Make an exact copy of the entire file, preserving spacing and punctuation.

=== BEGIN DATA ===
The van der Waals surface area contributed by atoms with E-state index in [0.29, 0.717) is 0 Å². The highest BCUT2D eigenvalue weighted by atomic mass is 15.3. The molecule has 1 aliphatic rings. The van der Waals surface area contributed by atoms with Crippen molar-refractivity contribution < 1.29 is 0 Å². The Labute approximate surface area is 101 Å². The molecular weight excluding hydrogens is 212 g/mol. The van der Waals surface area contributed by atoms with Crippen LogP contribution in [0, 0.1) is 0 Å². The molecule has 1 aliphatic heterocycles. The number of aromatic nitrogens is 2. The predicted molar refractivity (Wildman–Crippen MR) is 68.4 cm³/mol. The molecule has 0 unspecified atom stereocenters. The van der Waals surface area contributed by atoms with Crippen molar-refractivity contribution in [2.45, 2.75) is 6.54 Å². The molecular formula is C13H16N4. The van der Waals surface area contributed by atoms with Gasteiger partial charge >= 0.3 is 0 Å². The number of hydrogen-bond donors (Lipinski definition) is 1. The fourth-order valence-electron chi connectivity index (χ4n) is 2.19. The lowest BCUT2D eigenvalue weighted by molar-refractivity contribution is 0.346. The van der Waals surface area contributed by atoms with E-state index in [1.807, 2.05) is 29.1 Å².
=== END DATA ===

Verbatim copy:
The van der Waals surface area contributed by atoms with E-state index in [0.29, 0.717) is 0 Å². The highest BCUT2D eigenvalue weighted by atomic mass is 15.3. The molecule has 1 aliphatic rings. The van der Waals surface area contributed by atoms with Crippen molar-refractivity contribution < 1.29 is 0 Å². The Labute approximate surface area is 101 Å². The molecular weight excluding hydrogens is 212 g/mol. The van der Waals surface area contributed by atoms with Crippen LogP contribution in [0, 0.1) is 0 Å². The molecule has 1 aliphatic heterocycles. The number of aromatic nitrogens is 2. The predicted molar refractivity (Wildman–Crippen MR) is 68.4 cm³/mol. The molecule has 0 unspecified atom stereocenters. The van der Waals surface area contributed by atoms with Crippen molar-refractivity contribution in [2.45, 2.75) is 6.54 Å². The molecular formula is C13H16N4. The van der Waals surface area contributed by atoms with Gasteiger partial charge >= 0.3 is 0 Å². The number of hydrogen-bond donors (Lipinski definition) is 1. The fourth-order valence-electron chi connectivity index (χ4n) is 2.19. The lowest BCUT2D eigenvalue weighted by molar-refractivity contribution is 0.346. The van der Waals surface area contributed by atoms with E-state index in [1.807, 2.05) is 29.1 Å².